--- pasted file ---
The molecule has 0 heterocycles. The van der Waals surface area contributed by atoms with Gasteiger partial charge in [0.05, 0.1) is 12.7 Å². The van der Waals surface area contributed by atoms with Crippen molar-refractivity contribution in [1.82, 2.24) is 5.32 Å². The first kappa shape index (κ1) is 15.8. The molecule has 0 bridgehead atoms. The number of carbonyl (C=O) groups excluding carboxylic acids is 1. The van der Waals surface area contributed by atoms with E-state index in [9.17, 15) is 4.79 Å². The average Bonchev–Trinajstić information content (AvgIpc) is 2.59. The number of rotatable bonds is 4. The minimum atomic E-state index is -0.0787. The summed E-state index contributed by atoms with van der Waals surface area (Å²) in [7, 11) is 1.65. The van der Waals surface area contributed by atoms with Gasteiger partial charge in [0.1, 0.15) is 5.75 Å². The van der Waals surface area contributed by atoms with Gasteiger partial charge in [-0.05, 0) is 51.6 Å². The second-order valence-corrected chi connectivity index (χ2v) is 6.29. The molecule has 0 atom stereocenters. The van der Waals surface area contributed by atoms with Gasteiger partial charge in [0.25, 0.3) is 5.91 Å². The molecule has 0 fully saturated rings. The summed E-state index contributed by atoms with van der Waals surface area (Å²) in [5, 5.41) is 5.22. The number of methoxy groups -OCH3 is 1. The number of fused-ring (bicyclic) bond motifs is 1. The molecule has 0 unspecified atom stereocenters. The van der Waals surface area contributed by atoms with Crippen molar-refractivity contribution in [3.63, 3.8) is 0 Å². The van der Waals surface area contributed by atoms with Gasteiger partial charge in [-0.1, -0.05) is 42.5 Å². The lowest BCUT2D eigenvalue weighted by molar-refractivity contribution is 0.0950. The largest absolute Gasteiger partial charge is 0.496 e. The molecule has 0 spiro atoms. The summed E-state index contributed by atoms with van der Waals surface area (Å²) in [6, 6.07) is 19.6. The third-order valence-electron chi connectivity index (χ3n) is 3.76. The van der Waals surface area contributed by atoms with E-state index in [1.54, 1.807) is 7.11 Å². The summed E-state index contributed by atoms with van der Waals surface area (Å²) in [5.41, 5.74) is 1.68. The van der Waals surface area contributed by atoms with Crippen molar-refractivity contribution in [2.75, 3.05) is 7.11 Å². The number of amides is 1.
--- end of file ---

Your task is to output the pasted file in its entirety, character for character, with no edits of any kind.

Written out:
The molecule has 0 heterocycles. The van der Waals surface area contributed by atoms with Gasteiger partial charge in [0.05, 0.1) is 12.7 Å². The van der Waals surface area contributed by atoms with Crippen molar-refractivity contribution in [1.82, 2.24) is 5.32 Å². The first kappa shape index (κ1) is 15.8. The molecule has 0 bridgehead atoms. The number of carbonyl (C=O) groups excluding carboxylic acids is 1. The van der Waals surface area contributed by atoms with E-state index in [9.17, 15) is 4.79 Å². The average Bonchev–Trinajstić information content (AvgIpc) is 2.59. The number of rotatable bonds is 4. The minimum atomic E-state index is -0.0787. The summed E-state index contributed by atoms with van der Waals surface area (Å²) in [7, 11) is 1.65. The van der Waals surface area contributed by atoms with Gasteiger partial charge in [0.1, 0.15) is 5.75 Å². The van der Waals surface area contributed by atoms with Gasteiger partial charge in [-0.05, 0) is 51.6 Å². The second-order valence-corrected chi connectivity index (χ2v) is 6.29. The molecule has 0 atom stereocenters. The van der Waals surface area contributed by atoms with Gasteiger partial charge in [0.25, 0.3) is 5.91 Å². The molecule has 0 fully saturated rings. The summed E-state index contributed by atoms with van der Waals surface area (Å²) in [5, 5.41) is 5.22. The number of methoxy groups -OCH3 is 1. The number of fused-ring (bicyclic) bond motifs is 1. The molecule has 0 unspecified atom stereocenters. The van der Waals surface area contributed by atoms with Crippen molar-refractivity contribution in [3.63, 3.8) is 0 Å². The van der Waals surface area contributed by atoms with Gasteiger partial charge in [-0.1, -0.05) is 42.5 Å². The lowest BCUT2D eigenvalue weighted by molar-refractivity contribution is 0.0950. The largest absolute Gasteiger partial charge is 0.496 e. The molecule has 0 spiro atoms. The summed E-state index contributed by atoms with van der Waals surface area (Å²) in [6, 6.07) is 19.6. The third-order valence-electron chi connectivity index (χ3n) is 3.76. The van der Waals surface area contributed by atoms with E-state index in [1.54, 1.807) is 7.11 Å². The summed E-state index contributed by atoms with van der Waals surface area (Å²) in [5.41, 5.74) is 1.68. The van der Waals surface area contributed by atoms with Crippen molar-refractivity contribution in [2.75, 3.05) is 7.11 Å². The number of amides is 1.